The Tories' grammar schools plan will ease Theresa May's relations with Whitehall

The government's £26,000 definition of an "ordinary working family" gives mandarins a map.

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Are you part of an ordinary working family? The political genius of Theresa May's appeal to the "just about managing" or "ordinary working families" is that more than two-thirds of people describe themselves as ordinary, while 20% of people with incomes in excess of £70,000 describe themselves as "just about managing". 

But the root of the Civil Service's frustration with their new boss is that an "ordinary working family" or the "just about managing" can mean just about anyone. Whitehall thrives when ministers set strategic aims with clear definitions. Morale is suffocating under the weight of defining just who, exactly, "ordinary working families" are.

That's why the most important interview that the PM has done is with Fraser Nelson and James Forsyth over at the Spectator at Christmas in which she complained that civil servants were trying to define what "just about managing" meant. For most officials, that felt like an inexplicable attack on them for doing their jobs.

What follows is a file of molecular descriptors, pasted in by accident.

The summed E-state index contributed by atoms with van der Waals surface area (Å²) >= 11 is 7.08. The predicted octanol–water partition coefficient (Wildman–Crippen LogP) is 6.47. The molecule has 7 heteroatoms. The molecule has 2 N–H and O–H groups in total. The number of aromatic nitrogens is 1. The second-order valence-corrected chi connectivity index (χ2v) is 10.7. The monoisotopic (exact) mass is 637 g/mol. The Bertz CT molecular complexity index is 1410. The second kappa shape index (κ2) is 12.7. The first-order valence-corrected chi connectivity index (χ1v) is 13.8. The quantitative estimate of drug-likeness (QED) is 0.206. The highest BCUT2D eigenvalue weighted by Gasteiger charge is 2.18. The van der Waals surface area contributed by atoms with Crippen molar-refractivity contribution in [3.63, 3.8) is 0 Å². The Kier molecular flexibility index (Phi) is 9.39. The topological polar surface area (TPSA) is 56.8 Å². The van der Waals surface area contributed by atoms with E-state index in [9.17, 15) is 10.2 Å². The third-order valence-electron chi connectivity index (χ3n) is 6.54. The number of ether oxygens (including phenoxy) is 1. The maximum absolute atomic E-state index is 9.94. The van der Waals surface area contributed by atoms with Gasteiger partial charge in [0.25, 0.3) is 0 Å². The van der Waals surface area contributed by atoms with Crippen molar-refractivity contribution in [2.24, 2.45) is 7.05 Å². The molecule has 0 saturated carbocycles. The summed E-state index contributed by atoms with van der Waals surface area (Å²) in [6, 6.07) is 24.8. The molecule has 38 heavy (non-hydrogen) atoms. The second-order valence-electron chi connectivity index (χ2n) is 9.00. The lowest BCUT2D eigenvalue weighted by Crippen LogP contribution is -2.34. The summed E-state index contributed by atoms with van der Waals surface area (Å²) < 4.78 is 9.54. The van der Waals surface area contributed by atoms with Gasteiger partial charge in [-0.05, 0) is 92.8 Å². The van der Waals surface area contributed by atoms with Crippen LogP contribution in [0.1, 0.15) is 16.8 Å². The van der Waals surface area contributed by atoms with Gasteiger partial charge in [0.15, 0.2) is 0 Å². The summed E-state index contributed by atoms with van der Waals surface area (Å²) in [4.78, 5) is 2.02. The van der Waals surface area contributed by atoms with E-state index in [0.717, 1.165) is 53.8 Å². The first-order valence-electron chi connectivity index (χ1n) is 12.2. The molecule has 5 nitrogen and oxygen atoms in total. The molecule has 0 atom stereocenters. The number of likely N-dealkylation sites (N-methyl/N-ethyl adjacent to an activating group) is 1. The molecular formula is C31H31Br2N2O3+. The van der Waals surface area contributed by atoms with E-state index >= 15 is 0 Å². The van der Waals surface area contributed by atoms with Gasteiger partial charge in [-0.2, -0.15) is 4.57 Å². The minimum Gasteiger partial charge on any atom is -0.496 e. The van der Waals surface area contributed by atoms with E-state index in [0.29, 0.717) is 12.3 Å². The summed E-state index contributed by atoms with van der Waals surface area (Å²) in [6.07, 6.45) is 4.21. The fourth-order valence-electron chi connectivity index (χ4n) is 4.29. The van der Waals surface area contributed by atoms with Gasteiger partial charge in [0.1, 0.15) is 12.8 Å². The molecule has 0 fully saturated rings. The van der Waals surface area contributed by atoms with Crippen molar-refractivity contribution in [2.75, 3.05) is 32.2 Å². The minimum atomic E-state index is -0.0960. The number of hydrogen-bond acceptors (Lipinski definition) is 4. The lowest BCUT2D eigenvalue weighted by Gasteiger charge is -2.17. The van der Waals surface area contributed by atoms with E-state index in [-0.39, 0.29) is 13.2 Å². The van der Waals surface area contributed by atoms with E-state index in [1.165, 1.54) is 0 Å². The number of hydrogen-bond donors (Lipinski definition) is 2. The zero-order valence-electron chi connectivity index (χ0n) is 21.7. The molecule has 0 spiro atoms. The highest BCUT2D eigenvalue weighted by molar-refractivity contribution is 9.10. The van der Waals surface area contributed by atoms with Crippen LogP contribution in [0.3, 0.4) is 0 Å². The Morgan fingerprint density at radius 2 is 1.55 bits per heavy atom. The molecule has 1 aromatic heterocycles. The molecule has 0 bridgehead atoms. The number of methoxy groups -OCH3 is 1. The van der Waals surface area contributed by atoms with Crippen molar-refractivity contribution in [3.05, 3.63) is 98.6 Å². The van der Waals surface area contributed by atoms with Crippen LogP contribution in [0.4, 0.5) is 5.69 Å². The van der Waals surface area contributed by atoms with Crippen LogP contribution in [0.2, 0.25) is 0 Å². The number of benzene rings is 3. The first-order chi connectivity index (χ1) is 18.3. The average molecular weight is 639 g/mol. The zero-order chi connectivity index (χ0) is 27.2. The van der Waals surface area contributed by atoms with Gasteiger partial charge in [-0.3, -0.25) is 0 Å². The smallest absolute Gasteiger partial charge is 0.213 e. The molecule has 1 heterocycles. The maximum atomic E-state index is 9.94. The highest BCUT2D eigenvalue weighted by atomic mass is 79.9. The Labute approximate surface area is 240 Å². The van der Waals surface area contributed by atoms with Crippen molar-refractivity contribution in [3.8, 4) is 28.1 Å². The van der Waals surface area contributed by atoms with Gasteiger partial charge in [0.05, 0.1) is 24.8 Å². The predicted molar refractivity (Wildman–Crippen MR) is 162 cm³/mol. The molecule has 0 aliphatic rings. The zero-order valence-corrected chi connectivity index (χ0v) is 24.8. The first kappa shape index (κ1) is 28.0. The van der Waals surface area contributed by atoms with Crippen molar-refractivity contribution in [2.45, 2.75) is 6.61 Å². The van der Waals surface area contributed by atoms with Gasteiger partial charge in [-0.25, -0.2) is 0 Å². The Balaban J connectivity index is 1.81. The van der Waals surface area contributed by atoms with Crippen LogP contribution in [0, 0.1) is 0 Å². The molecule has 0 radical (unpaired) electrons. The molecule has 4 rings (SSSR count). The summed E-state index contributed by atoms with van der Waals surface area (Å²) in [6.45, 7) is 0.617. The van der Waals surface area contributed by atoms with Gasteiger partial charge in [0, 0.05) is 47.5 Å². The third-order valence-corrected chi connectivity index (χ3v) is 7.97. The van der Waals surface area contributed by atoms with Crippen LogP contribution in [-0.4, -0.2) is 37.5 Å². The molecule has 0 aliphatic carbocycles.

That was the point when anti-May poison entered the bloodstream of Whitehall, and civil servants became much more inclined to complain about Downing Street's intransigence, Downing Street's arrogance and Downing Street's incompetence.

Which is why Justine Greening's proposal that families earning under £26,0000 must make up at least a third of the entrants to new grammar schools has a significance beyond the future of May's troubled flagship education policy.

Park for a moment to urge to point out that Downing Street's grammar schools wheeze has been increasingly watered down. If that £26,000 definition of an "ordinary working family" gains wider currency among ministers it will ease the sense that mandarins are being asked to drive without a map.

It won't, in of itself, come anywhere near close to repairing the relationship between May and officialdom. But it might be the start of a less fraught phase. 

Stephen Bush is political editor of the New Statesman. His daily briefing, Morning Call, provides a quick and essential guide to domestic and global politics. He also co-hosts the New Statesman podcast.

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